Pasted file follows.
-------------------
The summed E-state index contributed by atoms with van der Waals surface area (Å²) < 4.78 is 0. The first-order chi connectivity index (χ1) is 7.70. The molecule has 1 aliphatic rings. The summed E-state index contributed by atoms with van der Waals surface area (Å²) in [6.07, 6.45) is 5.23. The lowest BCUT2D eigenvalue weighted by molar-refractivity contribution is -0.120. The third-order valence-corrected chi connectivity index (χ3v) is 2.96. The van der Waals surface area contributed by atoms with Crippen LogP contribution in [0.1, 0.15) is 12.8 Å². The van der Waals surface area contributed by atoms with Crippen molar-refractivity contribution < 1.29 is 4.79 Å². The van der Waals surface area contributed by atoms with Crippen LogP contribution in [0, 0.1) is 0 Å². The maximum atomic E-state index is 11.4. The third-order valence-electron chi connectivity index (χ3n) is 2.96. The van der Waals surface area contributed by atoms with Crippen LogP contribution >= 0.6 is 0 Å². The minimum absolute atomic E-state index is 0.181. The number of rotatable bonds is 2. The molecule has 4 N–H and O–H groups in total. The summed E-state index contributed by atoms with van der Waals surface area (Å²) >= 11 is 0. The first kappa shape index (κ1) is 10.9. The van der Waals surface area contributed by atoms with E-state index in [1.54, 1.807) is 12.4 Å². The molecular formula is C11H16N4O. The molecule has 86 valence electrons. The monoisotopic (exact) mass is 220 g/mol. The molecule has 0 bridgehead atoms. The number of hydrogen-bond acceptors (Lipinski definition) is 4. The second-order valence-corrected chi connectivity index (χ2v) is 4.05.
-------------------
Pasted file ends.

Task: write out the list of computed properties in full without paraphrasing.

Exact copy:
The summed E-state index contributed by atoms with van der Waals surface area (Å²) < 4.78 is 0. The first-order chi connectivity index (χ1) is 7.70. The molecule has 1 aliphatic rings. The summed E-state index contributed by atoms with van der Waals surface area (Å²) in [6.07, 6.45) is 5.23. The lowest BCUT2D eigenvalue weighted by molar-refractivity contribution is -0.120. The third-order valence-corrected chi connectivity index (χ3v) is 2.96. The van der Waals surface area contributed by atoms with Crippen LogP contribution in [0.1, 0.15) is 12.8 Å². The van der Waals surface area contributed by atoms with Crippen molar-refractivity contribution < 1.29 is 4.79 Å². The van der Waals surface area contributed by atoms with Crippen LogP contribution in [0, 0.1) is 0 Å². The maximum atomic E-state index is 11.4. The third-order valence-electron chi connectivity index (χ3n) is 2.96. The van der Waals surface area contributed by atoms with Crippen LogP contribution >= 0.6 is 0 Å². The minimum absolute atomic E-state index is 0.181. The number of rotatable bonds is 2. The molecule has 4 N–H and O–H groups in total. The summed E-state index contributed by atoms with van der Waals surface area (Å²) >= 11 is 0. The first kappa shape index (κ1) is 10.9. The van der Waals surface area contributed by atoms with E-state index in [1.54, 1.807) is 12.4 Å². The molecular formula is C11H16N4O. The molecule has 86 valence electrons. The monoisotopic (exact) mass is 220 g/mol. The molecule has 0 bridgehead atoms. The number of hydrogen-bond acceptors (Lipinski definition) is 4. The second-order valence-corrected chi connectivity index (χ2v) is 4.05.